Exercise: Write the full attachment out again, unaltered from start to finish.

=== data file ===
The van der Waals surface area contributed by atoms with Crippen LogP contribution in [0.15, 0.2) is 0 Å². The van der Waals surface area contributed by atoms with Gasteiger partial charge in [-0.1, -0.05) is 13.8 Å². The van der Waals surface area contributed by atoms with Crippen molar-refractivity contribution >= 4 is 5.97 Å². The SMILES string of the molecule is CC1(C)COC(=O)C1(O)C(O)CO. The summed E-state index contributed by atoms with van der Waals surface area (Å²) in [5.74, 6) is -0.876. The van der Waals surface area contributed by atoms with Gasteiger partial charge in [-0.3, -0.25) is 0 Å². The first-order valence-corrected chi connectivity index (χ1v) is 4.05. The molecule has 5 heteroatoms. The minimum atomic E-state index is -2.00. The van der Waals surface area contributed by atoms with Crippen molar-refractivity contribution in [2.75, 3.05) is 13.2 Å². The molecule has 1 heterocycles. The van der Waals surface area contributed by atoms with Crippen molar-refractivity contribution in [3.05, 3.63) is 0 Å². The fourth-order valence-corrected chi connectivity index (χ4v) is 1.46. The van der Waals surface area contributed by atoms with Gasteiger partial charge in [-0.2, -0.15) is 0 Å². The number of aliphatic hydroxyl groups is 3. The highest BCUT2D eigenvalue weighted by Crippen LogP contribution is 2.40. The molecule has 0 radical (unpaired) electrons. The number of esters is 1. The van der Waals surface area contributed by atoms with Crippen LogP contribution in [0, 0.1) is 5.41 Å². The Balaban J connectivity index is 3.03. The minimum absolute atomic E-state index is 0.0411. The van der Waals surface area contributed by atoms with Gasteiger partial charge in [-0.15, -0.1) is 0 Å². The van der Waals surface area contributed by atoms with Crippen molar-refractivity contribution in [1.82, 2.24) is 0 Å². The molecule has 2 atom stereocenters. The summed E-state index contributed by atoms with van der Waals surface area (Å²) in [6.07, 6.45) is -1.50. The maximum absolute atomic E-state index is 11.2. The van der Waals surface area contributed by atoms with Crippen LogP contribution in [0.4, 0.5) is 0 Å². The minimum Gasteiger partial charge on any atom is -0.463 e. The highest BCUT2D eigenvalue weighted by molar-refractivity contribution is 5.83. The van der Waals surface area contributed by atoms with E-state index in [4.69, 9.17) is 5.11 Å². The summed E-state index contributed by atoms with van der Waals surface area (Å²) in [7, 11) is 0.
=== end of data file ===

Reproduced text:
The van der Waals surface area contributed by atoms with Crippen LogP contribution in [0.15, 0.2) is 0 Å². The van der Waals surface area contributed by atoms with Gasteiger partial charge in [-0.1, -0.05) is 13.8 Å². The van der Waals surface area contributed by atoms with Crippen molar-refractivity contribution >= 4 is 5.97 Å². The SMILES string of the molecule is CC1(C)COC(=O)C1(O)C(O)CO. The summed E-state index contributed by atoms with van der Waals surface area (Å²) in [5.74, 6) is -0.876. The van der Waals surface area contributed by atoms with Gasteiger partial charge in [-0.3, -0.25) is 0 Å². The first-order valence-corrected chi connectivity index (χ1v) is 4.05. The molecule has 5 heteroatoms. The minimum atomic E-state index is -2.00. The van der Waals surface area contributed by atoms with Crippen molar-refractivity contribution in [2.75, 3.05) is 13.2 Å². The molecule has 1 heterocycles. The van der Waals surface area contributed by atoms with Crippen molar-refractivity contribution in [3.05, 3.63) is 0 Å². The fourth-order valence-corrected chi connectivity index (χ4v) is 1.46. The van der Waals surface area contributed by atoms with Gasteiger partial charge in [-0.2, -0.15) is 0 Å². The number of aliphatic hydroxyl groups is 3. The highest BCUT2D eigenvalue weighted by Crippen LogP contribution is 2.40. The molecule has 0 radical (unpaired) electrons. The number of esters is 1. The van der Waals surface area contributed by atoms with Crippen LogP contribution in [0, 0.1) is 5.41 Å². The Balaban J connectivity index is 3.03. The minimum absolute atomic E-state index is 0.0411. The van der Waals surface area contributed by atoms with Gasteiger partial charge in [-0.15, -0.1) is 0 Å². The van der Waals surface area contributed by atoms with Crippen molar-refractivity contribution in [1.82, 2.24) is 0 Å². The molecule has 2 atom stereocenters. The summed E-state index contributed by atoms with van der Waals surface area (Å²) in [6.07, 6.45) is -1.50. The maximum absolute atomic E-state index is 11.2. The van der Waals surface area contributed by atoms with Crippen LogP contribution in [0.4, 0.5) is 0 Å². The minimum Gasteiger partial charge on any atom is -0.463 e. The highest BCUT2D eigenvalue weighted by molar-refractivity contribution is 5.83. The van der Waals surface area contributed by atoms with E-state index in [4.69, 9.17) is 5.11 Å². The summed E-state index contributed by atoms with van der Waals surface area (Å²) in [7, 11) is 0.